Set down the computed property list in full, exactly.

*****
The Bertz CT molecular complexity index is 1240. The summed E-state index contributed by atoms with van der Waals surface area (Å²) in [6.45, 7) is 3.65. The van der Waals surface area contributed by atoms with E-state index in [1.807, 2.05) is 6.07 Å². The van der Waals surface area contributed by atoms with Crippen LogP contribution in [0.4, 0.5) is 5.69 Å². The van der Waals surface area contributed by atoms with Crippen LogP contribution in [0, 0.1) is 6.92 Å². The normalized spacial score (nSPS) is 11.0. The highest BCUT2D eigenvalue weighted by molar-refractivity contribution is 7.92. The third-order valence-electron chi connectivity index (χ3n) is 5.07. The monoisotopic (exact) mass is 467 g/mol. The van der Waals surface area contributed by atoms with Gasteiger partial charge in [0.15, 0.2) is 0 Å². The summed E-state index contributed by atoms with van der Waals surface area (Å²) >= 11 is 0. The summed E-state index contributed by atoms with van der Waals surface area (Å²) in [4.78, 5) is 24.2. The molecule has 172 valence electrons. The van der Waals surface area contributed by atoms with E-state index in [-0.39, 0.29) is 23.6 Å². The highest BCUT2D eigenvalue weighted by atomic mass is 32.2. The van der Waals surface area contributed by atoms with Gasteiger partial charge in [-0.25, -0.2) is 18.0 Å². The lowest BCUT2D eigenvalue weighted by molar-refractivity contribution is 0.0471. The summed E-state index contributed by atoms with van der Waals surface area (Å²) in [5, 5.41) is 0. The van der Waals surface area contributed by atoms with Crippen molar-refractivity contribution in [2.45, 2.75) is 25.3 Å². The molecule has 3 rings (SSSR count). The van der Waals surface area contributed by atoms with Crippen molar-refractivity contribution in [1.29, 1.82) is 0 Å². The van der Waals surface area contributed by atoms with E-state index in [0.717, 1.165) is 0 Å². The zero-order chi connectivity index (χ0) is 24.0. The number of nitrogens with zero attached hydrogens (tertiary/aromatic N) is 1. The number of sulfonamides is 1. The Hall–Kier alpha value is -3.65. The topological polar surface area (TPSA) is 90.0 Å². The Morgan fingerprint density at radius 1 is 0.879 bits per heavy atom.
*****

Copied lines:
The Bertz CT molecular complexity index is 1240. The summed E-state index contributed by atoms with van der Waals surface area (Å²) in [6.45, 7) is 3.65. The van der Waals surface area contributed by atoms with E-state index in [1.807, 2.05) is 6.07 Å². The van der Waals surface area contributed by atoms with Crippen LogP contribution in [0.4, 0.5) is 5.69 Å². The van der Waals surface area contributed by atoms with Crippen LogP contribution in [0, 0.1) is 6.92 Å². The normalized spacial score (nSPS) is 11.0. The highest BCUT2D eigenvalue weighted by molar-refractivity contribution is 7.92. The third-order valence-electron chi connectivity index (χ3n) is 5.07. The monoisotopic (exact) mass is 467 g/mol. The van der Waals surface area contributed by atoms with Gasteiger partial charge in [0.15, 0.2) is 0 Å². The summed E-state index contributed by atoms with van der Waals surface area (Å²) >= 11 is 0. The summed E-state index contributed by atoms with van der Waals surface area (Å²) in [4.78, 5) is 24.2. The molecule has 172 valence electrons. The van der Waals surface area contributed by atoms with E-state index in [-0.39, 0.29) is 23.6 Å². The highest BCUT2D eigenvalue weighted by atomic mass is 32.2. The van der Waals surface area contributed by atoms with Gasteiger partial charge in [-0.25, -0.2) is 18.0 Å². The lowest BCUT2D eigenvalue weighted by molar-refractivity contribution is 0.0471. The summed E-state index contributed by atoms with van der Waals surface area (Å²) in [5, 5.41) is 0. The van der Waals surface area contributed by atoms with Crippen molar-refractivity contribution in [2.45, 2.75) is 25.3 Å². The molecule has 3 rings (SSSR count). The van der Waals surface area contributed by atoms with Crippen molar-refractivity contribution in [1.29, 1.82) is 0 Å². The van der Waals surface area contributed by atoms with E-state index in [0.717, 1.165) is 0 Å². The zero-order chi connectivity index (χ0) is 24.0. The number of nitrogens with zero attached hydrogens (tertiary/aromatic N) is 1. The number of sulfonamides is 1. The Hall–Kier alpha value is -3.65. The topological polar surface area (TPSA) is 90.0 Å². The Morgan fingerprint density at radius 1 is 0.879 bits per heavy atom.